Spring is here, and it is the time to make garden plans.
From soil to seeds, here’s the lowdown for a successful garden this year.
Designing a New Garden
Location, location, location! Choose a spot that receives a lot of sunshine, drains well, and is within reach of the watering hose. Raised beds are a good choice for growing veggies.
Raised beds are a good choice for growing veggies. Sides made of untreated cedar will last the longest, but other woods can be treated with a natural preservative to extend life.
Garden beds should be no wider than four feet to allow for weeding in the centre, and one foot deep for proper root growth.
Where to Stock Up in Squamish
LifeTime non-toxic wood stain is a great product and is available at Squamish Rona.
Fill with a rich soil such as the organic garden blend from Coast Aggregates.
If all this sounds too arduous, Squamish-based edible landscapers, SOLscapes, will plan and construct garden beds in front or backyards.
Start With Soil
Healthy soil is the foundation of a healthy garden.
Soil should drain well to avoid drowning plants but should have some water retention properties as well.
Mason Jar Soil Test
The ideal soil composition for water retention and texture is approximately one-third each of sand, silt, and clay.
A simple home mason jar soil test can determine the soil composition of an existing garden. If the soil is sandy and drains quickly, dig in compost. If it drains slowly or rich in clay, dig in sand or compost. No time for testing? Add compost–it improves the structure of all soil types and adds nutrients to the soil.
Coast Aggregates carries a great certified organic straight compost amender.
Nutritious soil is essential for productive vegetables, especially so-called “heavy feeders” such as broccoli, corn, cucumbers, squash, and tomatoes. Nitrogen, phosphorous, and potassium are the essential nutrients that plants need, along with other elements in lesser amounts.
Nitrogen, phosphorous, and potassium are the essential nutrients that plants need, along with other elements in lesser amounts.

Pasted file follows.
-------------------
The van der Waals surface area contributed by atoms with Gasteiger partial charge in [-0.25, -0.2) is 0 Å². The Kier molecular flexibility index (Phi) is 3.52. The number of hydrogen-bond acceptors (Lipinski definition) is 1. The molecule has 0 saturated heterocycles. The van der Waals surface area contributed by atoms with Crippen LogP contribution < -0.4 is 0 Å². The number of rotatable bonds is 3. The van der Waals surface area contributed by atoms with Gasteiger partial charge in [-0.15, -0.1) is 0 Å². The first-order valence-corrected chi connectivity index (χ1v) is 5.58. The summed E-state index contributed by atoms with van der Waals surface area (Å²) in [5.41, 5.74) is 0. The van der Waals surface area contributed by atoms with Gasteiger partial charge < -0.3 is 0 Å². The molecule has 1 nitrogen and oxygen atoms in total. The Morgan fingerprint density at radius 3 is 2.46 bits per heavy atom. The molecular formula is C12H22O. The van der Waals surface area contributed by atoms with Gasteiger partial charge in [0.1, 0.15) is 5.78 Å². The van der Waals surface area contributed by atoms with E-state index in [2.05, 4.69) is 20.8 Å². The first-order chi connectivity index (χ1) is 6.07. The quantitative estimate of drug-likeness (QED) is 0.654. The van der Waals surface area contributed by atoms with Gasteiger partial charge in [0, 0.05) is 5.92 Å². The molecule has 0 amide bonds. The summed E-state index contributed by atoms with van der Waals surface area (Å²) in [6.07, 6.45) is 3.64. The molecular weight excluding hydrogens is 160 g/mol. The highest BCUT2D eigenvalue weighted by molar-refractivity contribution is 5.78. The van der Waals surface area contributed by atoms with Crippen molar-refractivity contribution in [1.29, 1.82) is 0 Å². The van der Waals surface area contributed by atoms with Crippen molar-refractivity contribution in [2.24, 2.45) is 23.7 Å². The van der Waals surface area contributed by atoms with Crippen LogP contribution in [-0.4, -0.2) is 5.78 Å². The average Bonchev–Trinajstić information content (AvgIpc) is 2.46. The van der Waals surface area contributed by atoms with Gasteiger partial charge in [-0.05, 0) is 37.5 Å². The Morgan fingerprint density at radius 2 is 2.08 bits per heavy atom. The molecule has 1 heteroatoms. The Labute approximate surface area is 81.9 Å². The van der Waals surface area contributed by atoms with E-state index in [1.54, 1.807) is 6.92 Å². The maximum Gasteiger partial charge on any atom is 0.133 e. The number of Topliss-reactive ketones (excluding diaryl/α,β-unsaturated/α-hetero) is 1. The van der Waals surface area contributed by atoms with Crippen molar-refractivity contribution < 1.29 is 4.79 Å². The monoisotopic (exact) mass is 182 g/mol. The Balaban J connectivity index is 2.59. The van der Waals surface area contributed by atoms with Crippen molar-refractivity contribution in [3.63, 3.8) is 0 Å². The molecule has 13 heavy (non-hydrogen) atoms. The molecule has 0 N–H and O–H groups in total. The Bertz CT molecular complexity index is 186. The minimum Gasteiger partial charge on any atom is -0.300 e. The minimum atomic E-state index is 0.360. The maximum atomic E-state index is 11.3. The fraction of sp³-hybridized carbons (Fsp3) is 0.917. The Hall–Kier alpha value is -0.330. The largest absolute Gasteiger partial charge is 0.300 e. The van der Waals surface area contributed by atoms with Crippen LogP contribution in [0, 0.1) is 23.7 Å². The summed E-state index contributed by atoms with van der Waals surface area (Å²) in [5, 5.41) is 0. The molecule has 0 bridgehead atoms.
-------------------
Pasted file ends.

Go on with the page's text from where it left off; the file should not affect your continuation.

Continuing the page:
If you are curious about some symptoms your plants are experiencing, this article provides suggestions for amending the soil accordingly for certain nutrient deficiencies.
Tips for Fertilizing
Digging in rich compost is usually enough for most gardens, but manure, homemade compost tea, organic fertilizer, and seaweed can also be used.
Ensure the manure is well composted to avoid burning the plants and keep in mind that horse manure, in particular, can contain weed seeds.
Only harvest seaweed during fall and winter to avoid also harvesting herring eggs.
Steer clear of certain pungent fertilizers such as fish or bone meal to avoid attracting wildlife.
Avoid synthetic fertilizers, as they can contribute to problems in our waterways and oceans.
Plant Cover Crops
Growing a cover crop of buckwheat, crimson clover, or fava beans in the early spring adds nutrients to soil, improves structure, and feeds pollinators.
Dig plants in during flowering and a few weeks before planting for maximum benefit.
Fall cover crops of fall rye or winter wheat are also useful in winter to protect soil from erosion.
Helpful Critters + Compost Tea
According to some, the most important aspect of healthy soil is the “good bugs.” These organisms include bacteria, fungi, algae, and protozoans, and help plants absorb nutrients, decompose organic material, improve soil structure, and protect plants from disease.
The best ways to encourage these beneficial organisms is to use compost and manure and apply an aerated compost tea to the soil and/or leaves regularly. Or look into Squamish’s own
Or look into Squamish’s own Dynamic Wholescapes’ compost tea–it’s checked with a microscope to ensure the right microbes are present.
Many soils on the west coast are naturally acidic, which can inhibit the plant’s uptake of nutrients. Working in a healthy sprinkle of dolomitic lime to the soil can help bring soils into the neutral pH range. Bags of lime are available at most garden stores.
Planting for Success
Peas, beans, kale, greens, zucchini, and radishes are easy to grow in Squamish.
Most plants can be started from seed, but plants such as tomatoes, squash, broccoli, basil, and cucumbers do well if started indoors or purchased as starts.
Plants to start from tubers include potatoes and sunchokes.
Want to Learn More?
The Squamish Gardener‘s club hosts speakers on diverse garden topics throughout the year, and runs the ever-popular Garden Tour in June. Squamish CAN offers free monthly gardening workshops at the community gardens in the summer.
Refer to the Squamish Climate Action Network’s (CAN) Sea to Sky Growing Guide to see what to plant when.